My “American” brother got stuck with his nickname—Pepe. His name is Per Roland, but my mother liked “Pepito” (nickname in Spanish for José) so much that it’s what she called him. Pepito is diminutive of Pepe, but as he grew older it turned to just Pepe. I’ll be writing about him in a couple of weeks to honor his birthday, so we’ll leave it at this for now.
We spent some fun days at his house(s) by Stormy Lake. He had a craving for a Swedish tradition of “Fastlagsbullar” so my sister Agneta and her husband, both chefs, honored all of us with the pastries he wanted, also known as “semlor.” They are a specialty for time of Lent: sweat roles filled with almond paste and whipped cream.
We were a big crowd—sometimes up to 18! My sister-in-law did a great job in feeding us all. Corn and salads and barbeque did the job!
Grilling marshmallows by a campfire in the evening, making smores, was a great treat.
I missed the fun in the water. There was a lot of walking to do and I had to prioritize. When we got home Brianna asked me why I hadn’t been with them by the lake shore. Her reasoning warmed my heart. “It would have been so much more fun if you had been with us!” That makes me regret not pushing myself harder! Hopefully next year…
I spent some time with my dad and I stayed at the house in the afternoons so Sarah could take her nap. That makes me feel a little better. Looking at the pictures I just wish I could have been at the lake.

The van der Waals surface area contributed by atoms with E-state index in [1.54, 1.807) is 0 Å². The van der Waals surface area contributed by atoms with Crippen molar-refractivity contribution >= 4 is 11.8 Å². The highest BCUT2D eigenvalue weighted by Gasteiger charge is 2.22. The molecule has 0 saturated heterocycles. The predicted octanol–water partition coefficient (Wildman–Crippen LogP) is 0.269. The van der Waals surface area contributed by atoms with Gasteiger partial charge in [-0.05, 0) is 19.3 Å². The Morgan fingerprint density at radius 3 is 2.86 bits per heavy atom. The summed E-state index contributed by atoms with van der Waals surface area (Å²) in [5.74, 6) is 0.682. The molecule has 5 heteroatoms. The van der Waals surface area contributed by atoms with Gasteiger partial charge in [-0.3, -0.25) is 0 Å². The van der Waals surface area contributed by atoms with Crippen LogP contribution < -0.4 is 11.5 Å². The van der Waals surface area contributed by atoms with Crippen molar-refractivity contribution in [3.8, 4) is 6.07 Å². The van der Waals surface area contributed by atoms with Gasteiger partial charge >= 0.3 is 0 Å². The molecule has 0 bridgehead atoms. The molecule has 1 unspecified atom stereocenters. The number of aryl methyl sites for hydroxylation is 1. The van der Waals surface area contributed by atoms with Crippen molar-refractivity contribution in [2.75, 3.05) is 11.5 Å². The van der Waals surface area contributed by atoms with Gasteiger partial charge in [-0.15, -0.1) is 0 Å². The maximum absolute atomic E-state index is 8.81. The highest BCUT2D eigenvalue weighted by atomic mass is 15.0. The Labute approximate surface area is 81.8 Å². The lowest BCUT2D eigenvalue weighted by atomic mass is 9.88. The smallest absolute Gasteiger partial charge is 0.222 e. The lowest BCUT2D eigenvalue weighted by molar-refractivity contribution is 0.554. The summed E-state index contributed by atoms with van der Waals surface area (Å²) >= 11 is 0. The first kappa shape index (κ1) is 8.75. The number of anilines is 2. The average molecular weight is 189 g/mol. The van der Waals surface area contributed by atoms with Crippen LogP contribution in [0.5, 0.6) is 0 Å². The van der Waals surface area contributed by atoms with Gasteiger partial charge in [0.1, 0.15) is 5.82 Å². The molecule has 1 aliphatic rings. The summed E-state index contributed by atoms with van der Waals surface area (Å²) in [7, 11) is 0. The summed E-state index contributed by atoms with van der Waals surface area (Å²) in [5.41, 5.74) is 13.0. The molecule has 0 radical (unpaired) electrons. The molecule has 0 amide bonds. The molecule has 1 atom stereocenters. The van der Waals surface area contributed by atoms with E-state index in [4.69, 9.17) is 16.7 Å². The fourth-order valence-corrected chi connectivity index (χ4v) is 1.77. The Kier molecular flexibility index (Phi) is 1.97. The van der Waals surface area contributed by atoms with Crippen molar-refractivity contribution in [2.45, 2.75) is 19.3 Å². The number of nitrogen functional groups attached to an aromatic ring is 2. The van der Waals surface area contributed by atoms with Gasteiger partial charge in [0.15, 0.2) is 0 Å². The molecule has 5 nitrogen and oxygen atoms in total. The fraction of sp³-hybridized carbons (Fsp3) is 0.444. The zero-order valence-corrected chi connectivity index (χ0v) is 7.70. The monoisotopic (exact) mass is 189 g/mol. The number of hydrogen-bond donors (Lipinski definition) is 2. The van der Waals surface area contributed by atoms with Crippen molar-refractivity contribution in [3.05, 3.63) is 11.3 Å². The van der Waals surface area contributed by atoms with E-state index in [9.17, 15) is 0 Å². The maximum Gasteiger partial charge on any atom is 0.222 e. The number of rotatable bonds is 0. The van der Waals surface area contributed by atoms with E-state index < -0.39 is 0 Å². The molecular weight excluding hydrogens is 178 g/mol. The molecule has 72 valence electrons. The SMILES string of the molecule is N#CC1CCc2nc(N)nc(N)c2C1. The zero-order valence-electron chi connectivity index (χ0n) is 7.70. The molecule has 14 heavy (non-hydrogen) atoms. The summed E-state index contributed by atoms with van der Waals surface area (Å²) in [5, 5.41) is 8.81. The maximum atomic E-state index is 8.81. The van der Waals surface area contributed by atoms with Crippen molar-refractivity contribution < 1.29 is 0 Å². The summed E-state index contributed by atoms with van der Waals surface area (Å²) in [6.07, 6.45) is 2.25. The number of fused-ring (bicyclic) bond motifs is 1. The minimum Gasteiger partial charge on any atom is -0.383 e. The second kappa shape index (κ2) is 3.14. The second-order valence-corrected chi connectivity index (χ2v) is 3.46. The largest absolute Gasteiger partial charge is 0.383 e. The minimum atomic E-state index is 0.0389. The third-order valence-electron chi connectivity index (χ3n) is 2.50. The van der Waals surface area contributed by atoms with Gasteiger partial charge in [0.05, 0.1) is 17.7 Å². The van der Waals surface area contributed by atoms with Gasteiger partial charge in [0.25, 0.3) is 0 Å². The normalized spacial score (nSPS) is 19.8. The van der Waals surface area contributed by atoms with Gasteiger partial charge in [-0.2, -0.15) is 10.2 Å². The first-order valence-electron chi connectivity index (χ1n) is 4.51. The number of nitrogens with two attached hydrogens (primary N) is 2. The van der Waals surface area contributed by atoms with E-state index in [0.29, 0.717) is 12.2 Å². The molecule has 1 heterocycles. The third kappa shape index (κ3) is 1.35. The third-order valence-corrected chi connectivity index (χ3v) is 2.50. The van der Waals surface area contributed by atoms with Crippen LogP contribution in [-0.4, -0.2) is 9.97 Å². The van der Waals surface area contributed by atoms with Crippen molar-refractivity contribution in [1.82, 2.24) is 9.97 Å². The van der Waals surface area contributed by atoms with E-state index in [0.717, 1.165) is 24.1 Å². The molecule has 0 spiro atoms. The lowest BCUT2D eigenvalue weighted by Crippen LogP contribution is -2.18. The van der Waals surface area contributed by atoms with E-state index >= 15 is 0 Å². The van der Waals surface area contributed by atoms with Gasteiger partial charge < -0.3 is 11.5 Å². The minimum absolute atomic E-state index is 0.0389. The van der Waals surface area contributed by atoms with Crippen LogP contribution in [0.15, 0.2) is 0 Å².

My brother is a surgeon but he loves to fly. Here is his smallest plane. Below I’ll put a picture of his smallest boat, a canoe!
The Bible tells us to rejoice with those that rejoice. I really had to put that to practice. I’m glad my sister got to sail and fly with my brother. I wish I could have. But than I was just thankful that I could be there. I went to the doctor when I came home and had a check-up. No cancer! Praise the Lord!
For the last two days the Dad joined us. A great relief for my daughter, so she didn’t have to drive on the way home. And what a joy for the kids to play in the water with their dad. That is a vacation!
Too soon it was time to head home again. The cabin and the trees stay, and maybe there will be a time to go back. I still have two nephews that are not married. We can just hope for more summer weddings!
One of my daughter’s responsibilities on the ride home was to make the DVD players work—in the front for Sarah and in the back for David and the girls. It wasn’t the easiest, which David recognized. “Mom,” he said, “when we get to the hotel I’m going to give you a hug and five kisses because you have worked so hard to get it to work. You deserve it!” I agree with him!
The trip home took three days, with overnight stops in Dubuque, Iowa and California, Missouri.
The cornfields in Iowa were amazing. I took some pictures while driving by but they don’t make justice to it. Go, Iowa, for providing us with corn!
In California the kids got to meet some of their cousins. David was excited to sleep in a tent with his cousin Skyler.
As I’m writing I’m enjoying another Swedish tradition—a Marabou chocolate. If you ever get a chance to go to IKEA, don’t miss one of those! If there’s anything we want our family to bring us from Sweden, it’s those chocolates.
The Kalles caviar, hard tacks, pickled herring, rosehip soup… those are the things that I keep up with as a Swedish tradition. It’s a good thing not to forget one’s heritage.
What a treat this wedding experience was! Apart from meeting my “American” brother and his family, my family that came from Sweden was Dad, my sister Agneta and her husband Ola, my brother Lars and his wife Lilo, and my nephew Eric, son of my sister Ingrid that could not come. And as I mentioned yesterday, my cousin Milene came from Peru. The bridegroom had family and friends all the way from Japan, where he grew up. We are an international family, but very much Swedish.